The Definitive Guide: Ladder Inspection Toolbox Talk

Ladder OSHA rules

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Importance of ladder inspections

Working on and around ladders can be a hazardous endeavor. Ladder incidents are a major source of injuries among workers, and many of the injuries are serious enough to require time off the job.

To minimize injuries from ladders, it is essential that they are inspected before use. Ladders should be inspected by a Competent Person for visible defects before use, periodically, and after any occurrence that could affect their safe use.

According to OSHA, a ‘Competent Person’ is defined as someone who is capable of identifying existing and predictable hazards in the surrounding area, working conditions that are unsanitary, hazardous, or dangerous to employees, and who has the authorization to take prompt corrective measures to eliminate any issues.

General inspection parameters

It is important to note that ladders must be used only for the purpose for which they were designed; doing so helps to prevent the possibility of creating structural defects which would not otherwise occur.

Remember that ladders must not be loaded beyond the maximum intended load for which they were built, nor beyond their manufacturer’s rated capacity. If unsafe practices are observed, the ladder should be inspected immediately and potentially removed from service.

Other visual inspection items to note include:

  • Ladders must be maintained to be free of oil, grease, and other slipping hazards.
  • Ladder components must have a smooth surface in order to prevent the snagging of clothing and injury from punctures and lacerations.
  • The areas around both the top and bottom of ladders must be kept clear. This prevents someone from falling or tripping on miscellaneous items.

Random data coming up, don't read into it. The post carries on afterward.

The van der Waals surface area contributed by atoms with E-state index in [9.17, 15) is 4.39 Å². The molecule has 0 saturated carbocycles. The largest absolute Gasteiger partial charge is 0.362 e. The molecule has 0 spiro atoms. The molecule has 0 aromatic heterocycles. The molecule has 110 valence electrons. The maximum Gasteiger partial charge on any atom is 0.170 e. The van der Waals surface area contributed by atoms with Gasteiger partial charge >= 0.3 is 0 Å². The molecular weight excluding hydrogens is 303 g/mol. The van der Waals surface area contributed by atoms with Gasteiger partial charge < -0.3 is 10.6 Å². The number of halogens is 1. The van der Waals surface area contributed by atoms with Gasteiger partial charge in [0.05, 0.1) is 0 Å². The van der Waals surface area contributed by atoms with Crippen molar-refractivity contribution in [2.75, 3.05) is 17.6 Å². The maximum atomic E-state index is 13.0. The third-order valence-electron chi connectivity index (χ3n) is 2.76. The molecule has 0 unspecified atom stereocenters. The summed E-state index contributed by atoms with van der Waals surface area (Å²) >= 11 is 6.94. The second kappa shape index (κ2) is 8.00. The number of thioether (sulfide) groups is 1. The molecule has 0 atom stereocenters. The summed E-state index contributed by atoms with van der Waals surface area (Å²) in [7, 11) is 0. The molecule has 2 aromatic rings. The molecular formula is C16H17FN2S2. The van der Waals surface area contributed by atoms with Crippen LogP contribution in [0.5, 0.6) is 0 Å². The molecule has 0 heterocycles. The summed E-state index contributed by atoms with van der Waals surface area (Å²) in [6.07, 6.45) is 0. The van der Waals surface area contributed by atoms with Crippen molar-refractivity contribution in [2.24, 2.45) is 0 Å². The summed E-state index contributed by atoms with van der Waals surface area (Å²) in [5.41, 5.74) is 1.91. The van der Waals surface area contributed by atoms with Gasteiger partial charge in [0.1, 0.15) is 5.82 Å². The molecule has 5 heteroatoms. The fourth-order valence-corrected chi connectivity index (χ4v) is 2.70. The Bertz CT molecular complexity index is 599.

• Ladders must not be tied or fastened together to provide longer sections unless they are specifically designed for such use.
  • A metal spreader or locking device must be provided on each stepladder to hold the front and back sections in an open position when the ladder is being used.
  • Ladder rungs, cleats, and steps must be parallel, level, and uniformly spaced when the ladder is in position for use. The rungs of individual-rung ladders and step ladders must be shaped as such that an employee’s feet cannot slide off of the end of the rungs.
  • Rungs and steps of portable metal ladders and fixed metal ladders must be corrugated, knurled, dimpled, coated with skid-resistant material, or otherwise treated to minimize slipping.
  • When two or more separate ladders are used to reach an elevated work area, the ladders must be offset with a platform or landing between the ladders, except when portable ladders are used to gain access to fixed ladders (such as those on utility towers, billboards, and other structures where the bottom of the fixed ladder is elevated to limit access).

Ladder inspection toolbox talk

Weight requirements and testing

Ladders must be capable of supporting a certain amount of weight without failure, depending on the maximum load given by the manufacturer.